Automorphic Forms: Arithmetic and Geometry

The theory of automorphic forms has its roots in the early nineteenth century in the works of Gauss, Jacobi, Eisenstein and others. The subject experienced a vast expansion and reformulation following the work of Selberg, Harish-Chandra, and Langlands, in the 1970's, and remains a major focal point of development in number theory and algebraic geometry, with applications in many diverse areas, including combinatorics and mathematical physics. In the last decade there have been a number of advances in the theory of automorphic forms that have resolved long outstanding problems, for example, Ngo Bao Chau's proof of the fundamental lemma, Arthur's work on endoscopy and the classification of automorphic representations for classical groups, and the work of Taylor, Harris, Clozel and others that has provided a proof of the Sato-Tate conjecture. At the same time these advances - through both the results obtained and the innovative methods introduced - have opened up very important new directions for research. It is the main goal of this program to survey work on some of these new directions, their crossroads and their possible applications to problems in number theory and geometry.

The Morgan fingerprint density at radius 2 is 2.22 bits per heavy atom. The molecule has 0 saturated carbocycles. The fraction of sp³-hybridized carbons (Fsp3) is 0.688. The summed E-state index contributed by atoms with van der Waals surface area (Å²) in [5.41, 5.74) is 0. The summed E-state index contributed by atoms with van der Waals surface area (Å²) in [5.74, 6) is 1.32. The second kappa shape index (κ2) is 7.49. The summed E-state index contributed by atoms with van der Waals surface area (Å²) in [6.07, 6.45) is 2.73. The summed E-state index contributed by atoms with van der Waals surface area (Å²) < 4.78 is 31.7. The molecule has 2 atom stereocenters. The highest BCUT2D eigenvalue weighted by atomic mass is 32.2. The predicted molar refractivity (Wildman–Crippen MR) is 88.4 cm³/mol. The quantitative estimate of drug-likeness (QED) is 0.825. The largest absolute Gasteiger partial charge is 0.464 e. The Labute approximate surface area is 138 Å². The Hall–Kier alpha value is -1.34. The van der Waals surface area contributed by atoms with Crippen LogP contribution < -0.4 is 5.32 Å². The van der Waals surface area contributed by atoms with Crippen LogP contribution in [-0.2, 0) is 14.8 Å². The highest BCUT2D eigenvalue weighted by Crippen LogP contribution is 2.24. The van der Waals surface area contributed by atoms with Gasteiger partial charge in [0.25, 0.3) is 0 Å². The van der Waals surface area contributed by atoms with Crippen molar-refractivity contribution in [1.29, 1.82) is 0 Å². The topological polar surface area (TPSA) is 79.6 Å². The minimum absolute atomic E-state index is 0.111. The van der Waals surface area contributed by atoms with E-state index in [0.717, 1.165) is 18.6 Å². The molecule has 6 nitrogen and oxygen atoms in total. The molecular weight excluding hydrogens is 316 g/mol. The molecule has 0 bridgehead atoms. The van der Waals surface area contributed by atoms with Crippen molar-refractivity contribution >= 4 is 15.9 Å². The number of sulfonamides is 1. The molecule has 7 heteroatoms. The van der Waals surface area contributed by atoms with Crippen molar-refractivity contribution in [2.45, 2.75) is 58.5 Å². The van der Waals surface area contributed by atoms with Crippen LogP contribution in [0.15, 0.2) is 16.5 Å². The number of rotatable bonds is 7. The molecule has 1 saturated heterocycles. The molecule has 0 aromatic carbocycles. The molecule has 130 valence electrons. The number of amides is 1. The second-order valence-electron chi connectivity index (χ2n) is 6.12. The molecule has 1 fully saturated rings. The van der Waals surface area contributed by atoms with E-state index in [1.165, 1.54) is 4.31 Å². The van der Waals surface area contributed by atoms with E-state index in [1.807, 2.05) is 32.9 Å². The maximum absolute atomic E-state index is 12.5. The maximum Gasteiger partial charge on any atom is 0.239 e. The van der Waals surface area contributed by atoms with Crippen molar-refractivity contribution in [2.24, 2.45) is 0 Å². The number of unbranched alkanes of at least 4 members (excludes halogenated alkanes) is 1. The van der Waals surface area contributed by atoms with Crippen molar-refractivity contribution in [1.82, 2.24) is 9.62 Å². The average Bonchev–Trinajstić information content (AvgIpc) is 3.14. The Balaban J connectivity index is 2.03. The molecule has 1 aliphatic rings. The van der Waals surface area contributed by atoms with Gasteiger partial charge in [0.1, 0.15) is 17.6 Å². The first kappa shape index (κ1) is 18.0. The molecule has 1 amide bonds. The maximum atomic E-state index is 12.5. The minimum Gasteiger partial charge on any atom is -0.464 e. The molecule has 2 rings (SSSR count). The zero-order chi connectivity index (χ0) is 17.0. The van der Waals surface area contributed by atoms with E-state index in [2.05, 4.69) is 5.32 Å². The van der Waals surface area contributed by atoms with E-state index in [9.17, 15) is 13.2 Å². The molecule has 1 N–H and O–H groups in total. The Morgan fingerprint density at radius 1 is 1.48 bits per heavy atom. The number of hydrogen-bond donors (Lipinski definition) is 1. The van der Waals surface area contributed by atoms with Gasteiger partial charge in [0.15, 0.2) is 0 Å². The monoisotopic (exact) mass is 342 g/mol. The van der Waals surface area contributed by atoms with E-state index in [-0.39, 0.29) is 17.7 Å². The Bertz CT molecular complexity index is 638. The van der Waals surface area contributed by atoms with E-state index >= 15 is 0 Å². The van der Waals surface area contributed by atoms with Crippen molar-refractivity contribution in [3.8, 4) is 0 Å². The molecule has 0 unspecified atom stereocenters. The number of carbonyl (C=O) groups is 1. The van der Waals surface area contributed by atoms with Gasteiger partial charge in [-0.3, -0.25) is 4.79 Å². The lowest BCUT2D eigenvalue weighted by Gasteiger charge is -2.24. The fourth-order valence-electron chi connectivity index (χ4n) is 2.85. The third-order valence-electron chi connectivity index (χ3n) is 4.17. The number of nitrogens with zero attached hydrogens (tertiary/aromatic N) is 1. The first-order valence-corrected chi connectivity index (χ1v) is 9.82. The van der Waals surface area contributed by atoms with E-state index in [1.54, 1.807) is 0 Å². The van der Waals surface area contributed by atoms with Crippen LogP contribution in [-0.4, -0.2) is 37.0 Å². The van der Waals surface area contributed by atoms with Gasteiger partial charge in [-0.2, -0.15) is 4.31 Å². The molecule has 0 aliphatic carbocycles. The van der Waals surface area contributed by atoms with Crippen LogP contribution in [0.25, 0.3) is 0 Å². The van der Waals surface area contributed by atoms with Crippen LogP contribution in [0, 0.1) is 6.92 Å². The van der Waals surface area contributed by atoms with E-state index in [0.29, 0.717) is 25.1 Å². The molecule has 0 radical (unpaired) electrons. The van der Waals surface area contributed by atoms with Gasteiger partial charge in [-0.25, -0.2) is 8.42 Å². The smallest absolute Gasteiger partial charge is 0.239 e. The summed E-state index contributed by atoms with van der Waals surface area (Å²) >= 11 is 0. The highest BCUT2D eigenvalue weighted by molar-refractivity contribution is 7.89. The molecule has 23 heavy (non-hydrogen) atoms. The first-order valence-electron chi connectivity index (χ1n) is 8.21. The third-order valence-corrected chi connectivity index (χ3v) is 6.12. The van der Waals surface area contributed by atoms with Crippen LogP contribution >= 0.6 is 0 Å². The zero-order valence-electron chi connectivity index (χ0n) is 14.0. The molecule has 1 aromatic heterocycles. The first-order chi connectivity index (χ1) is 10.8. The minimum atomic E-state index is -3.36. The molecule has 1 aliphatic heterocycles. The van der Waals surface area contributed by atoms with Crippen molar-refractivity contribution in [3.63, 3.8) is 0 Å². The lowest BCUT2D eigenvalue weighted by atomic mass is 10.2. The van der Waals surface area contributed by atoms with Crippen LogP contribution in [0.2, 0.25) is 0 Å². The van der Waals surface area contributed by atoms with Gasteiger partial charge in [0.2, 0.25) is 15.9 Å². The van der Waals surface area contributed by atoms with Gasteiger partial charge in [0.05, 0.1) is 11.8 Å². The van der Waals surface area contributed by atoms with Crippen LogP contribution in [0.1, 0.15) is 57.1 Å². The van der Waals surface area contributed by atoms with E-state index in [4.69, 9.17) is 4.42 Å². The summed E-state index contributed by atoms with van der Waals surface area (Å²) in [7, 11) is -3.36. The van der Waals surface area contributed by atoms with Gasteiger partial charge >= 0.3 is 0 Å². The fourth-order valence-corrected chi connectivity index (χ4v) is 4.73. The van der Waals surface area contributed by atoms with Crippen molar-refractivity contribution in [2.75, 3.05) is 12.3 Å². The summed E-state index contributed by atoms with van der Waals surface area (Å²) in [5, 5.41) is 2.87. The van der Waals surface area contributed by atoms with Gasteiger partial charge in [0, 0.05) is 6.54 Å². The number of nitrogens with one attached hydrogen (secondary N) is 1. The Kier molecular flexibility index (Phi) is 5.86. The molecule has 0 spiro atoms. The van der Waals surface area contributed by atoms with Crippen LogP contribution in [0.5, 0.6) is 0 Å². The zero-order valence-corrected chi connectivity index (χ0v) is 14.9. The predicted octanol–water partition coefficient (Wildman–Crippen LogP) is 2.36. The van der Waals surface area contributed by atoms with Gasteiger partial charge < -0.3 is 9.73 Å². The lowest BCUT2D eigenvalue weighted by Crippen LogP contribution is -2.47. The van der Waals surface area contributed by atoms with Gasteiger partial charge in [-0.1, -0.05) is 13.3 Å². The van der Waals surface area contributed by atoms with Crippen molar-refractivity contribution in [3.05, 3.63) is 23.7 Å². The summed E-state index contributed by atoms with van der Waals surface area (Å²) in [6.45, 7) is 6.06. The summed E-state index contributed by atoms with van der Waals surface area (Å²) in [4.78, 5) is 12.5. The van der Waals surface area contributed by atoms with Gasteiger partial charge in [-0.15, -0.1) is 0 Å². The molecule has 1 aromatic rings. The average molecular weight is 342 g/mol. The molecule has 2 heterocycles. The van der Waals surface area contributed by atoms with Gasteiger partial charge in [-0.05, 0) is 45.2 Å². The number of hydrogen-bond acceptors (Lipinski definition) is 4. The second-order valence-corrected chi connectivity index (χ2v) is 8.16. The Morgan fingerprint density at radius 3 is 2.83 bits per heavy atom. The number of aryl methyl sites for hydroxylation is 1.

The programm contains two workshops, the first one from January 3 - 20 and the second one from February 13 - 24.

First workshop: schedule for week 1, schedule for week 2
Second workshop: schedule for week 1, schedule for week 2

Coming soon.

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At a glance
Thematic Programme
Jan. 3, 2012 — Feb. 28, 2012